Note that some of these problems would have been solved with an over-the-top perspective, and ALL of them would have been solved with a larger screen and a mouse. So why did Squeenix choose to make an RTS for a console clearly not suited to that kind of game?


The answer is "moneyhats", naturally. Once the company's executives realized the magnitude of the DS sales phenomenon, they must have sat down and asked themselves: "How many ways are there to get our number one best-selling franchise on the number one best-selling current-gen console?" The results of this deep introspection so far are this game (real-time SRPG), the upcoming FFT A2 (turn-based SRPG) and FFCC: Ring of Fates (action RPG), and surely the kart racing, crossword puzzle and pet-raising FF-themed games can't be far behind. (And if the Wii keeps on selling like it does, that Final Fantasy FPS dream will at last become reality. Remember, kids: you heard it here first.)

But I hope you haven't formed the impression that simply putting this piece of trash on a PC would have made it a decent game. Because (mostly) hardware-originating control issues aside, everything else still stinks.


Units move excruciatingly slow, and the scrolling sometimes chugs as if you were running C&C: Red Alert 2 on a mid-90s-era 60MHz Pentium. There are tall objects such as gates that obstruct half the screen at times, without bothering to become transparent so you can see what the hell is going on under them. Mining of resources has been hamfistedly added, obviously in an attempt to imitate this aspect of Western-made RTSes, so basically your characters will stop at a pile of wood or iron or whatever in the middle of a map, take out pickaxes and start "mining" it for a few seconds, the whole thing coming off as some kind of inadvertent parody of Western RTS conventions, only you are not laughing because you just paid 5,000 yen for this shit. Meanwhile, the "plot" will hold the interest of only nine-year-olds or socially-stunted weeboos, the 3D backgroungs are terrible, and the frequent zooming-in (no doubt added for doramattik effect) makes everything look worse than early SFC Mode 7 games (quite a feat, that one).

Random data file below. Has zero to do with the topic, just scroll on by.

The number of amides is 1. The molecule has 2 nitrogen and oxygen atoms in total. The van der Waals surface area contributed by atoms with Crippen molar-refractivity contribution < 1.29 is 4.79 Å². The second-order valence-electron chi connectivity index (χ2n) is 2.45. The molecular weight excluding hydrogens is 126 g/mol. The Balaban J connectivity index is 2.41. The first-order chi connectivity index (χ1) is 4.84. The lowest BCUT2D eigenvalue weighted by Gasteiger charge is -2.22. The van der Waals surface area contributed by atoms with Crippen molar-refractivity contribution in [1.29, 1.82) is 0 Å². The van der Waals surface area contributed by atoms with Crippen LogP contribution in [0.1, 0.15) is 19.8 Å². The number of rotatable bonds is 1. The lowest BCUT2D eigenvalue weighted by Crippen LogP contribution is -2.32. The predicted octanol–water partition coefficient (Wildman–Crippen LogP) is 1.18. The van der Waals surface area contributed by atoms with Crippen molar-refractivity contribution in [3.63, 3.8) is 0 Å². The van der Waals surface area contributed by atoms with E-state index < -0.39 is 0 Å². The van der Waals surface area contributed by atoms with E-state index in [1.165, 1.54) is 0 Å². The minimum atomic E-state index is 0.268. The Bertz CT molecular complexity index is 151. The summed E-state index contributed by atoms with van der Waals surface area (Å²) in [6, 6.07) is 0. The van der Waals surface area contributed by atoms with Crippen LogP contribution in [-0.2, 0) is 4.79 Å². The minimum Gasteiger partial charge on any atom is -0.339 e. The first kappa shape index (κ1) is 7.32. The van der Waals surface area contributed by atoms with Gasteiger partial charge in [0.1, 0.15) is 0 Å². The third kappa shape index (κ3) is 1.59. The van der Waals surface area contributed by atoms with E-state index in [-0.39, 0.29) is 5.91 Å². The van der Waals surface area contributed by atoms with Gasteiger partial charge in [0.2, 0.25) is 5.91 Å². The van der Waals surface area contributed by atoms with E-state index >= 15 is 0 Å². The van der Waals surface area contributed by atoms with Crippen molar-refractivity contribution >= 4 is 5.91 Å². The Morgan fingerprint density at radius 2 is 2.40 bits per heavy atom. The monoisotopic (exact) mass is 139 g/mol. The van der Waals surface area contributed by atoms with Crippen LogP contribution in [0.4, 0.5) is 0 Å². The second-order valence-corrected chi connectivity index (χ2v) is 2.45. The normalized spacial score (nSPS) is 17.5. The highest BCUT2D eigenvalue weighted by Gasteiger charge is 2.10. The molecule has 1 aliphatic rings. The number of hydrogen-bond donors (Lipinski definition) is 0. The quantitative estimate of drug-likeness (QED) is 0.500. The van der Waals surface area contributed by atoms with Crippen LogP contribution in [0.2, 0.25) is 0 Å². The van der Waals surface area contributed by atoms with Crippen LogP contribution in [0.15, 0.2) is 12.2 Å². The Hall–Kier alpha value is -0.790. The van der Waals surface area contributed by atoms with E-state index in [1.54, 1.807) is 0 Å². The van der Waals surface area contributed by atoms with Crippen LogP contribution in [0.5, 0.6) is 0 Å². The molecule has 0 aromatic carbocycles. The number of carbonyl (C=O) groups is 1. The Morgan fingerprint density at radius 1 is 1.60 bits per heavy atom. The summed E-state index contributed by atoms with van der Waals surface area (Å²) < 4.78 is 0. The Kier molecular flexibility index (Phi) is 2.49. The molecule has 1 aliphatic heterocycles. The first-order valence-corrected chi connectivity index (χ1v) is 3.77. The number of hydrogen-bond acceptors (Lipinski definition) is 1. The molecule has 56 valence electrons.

On top of all the above, the game is so easy it practically plays itself. This is a plus on the one hand, because it means you can keep advancing despite the fact that properly controlling your units and exploiting to the full the various skills they acquire is impossible; but a minus on the other hand, since without challenge there is no reason to keep playing.

The only things worth keeping from this game are the map screen music and a couple of wallpapers from the official website, and even these things aren't all that great.